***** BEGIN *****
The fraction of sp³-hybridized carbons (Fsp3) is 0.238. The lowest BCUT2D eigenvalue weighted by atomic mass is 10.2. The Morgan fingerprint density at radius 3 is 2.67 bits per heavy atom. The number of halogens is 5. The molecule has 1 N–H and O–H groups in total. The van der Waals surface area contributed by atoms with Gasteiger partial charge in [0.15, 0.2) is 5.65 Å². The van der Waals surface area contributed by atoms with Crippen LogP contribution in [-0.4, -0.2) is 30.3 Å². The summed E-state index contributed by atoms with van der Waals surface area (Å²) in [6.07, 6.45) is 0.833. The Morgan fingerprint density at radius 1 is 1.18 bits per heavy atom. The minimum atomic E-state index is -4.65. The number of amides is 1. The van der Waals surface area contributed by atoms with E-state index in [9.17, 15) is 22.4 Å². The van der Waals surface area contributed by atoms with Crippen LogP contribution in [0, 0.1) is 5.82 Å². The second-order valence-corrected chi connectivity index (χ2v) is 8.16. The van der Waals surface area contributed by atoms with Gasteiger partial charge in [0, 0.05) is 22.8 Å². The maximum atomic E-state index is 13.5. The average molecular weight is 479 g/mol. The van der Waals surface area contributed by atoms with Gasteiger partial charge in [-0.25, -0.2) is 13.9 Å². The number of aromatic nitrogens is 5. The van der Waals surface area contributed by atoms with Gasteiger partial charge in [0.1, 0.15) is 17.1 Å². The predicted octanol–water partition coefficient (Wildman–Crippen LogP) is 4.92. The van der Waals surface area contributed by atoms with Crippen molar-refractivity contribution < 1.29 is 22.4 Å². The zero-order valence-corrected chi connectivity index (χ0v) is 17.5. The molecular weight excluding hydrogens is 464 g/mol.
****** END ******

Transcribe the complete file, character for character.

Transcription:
The fraction of sp³-hybridized carbons (Fsp3) is 0.238. The lowest BCUT2D eigenvalue weighted by atomic mass is 10.2. The Morgan fingerprint density at radius 3 is 2.67 bits per heavy atom. The number of halogens is 5. The molecule has 1 N–H and O–H groups in total. The van der Waals surface area contributed by atoms with Gasteiger partial charge in [0.15, 0.2) is 5.65 Å². The van der Waals surface area contributed by atoms with Crippen LogP contribution in [-0.4, -0.2) is 30.3 Å². The summed E-state index contributed by atoms with van der Waals surface area (Å²) in [6.07, 6.45) is 0.833. The Morgan fingerprint density at radius 1 is 1.18 bits per heavy atom. The minimum atomic E-state index is -4.65. The number of amides is 1. The van der Waals surface area contributed by atoms with E-state index in [9.17, 15) is 22.4 Å². The van der Waals surface area contributed by atoms with Crippen LogP contribution in [0, 0.1) is 5.82 Å². The second-order valence-corrected chi connectivity index (χ2v) is 8.16. The van der Waals surface area contributed by atoms with Gasteiger partial charge in [0, 0.05) is 22.8 Å². The maximum atomic E-state index is 13.5. The average molecular weight is 479 g/mol. The van der Waals surface area contributed by atoms with Gasteiger partial charge in [-0.25, -0.2) is 13.9 Å². The number of aromatic nitrogens is 5. The van der Waals surface area contributed by atoms with Gasteiger partial charge in [0.1, 0.15) is 17.1 Å². The predicted octanol–water partition coefficient (Wildman–Crippen LogP) is 4.92. The van der Waals surface area contributed by atoms with Crippen molar-refractivity contribution < 1.29 is 22.4 Å². The zero-order valence-corrected chi connectivity index (χ0v) is 17.5. The molecular weight excluding hydrogens is 464 g/mol.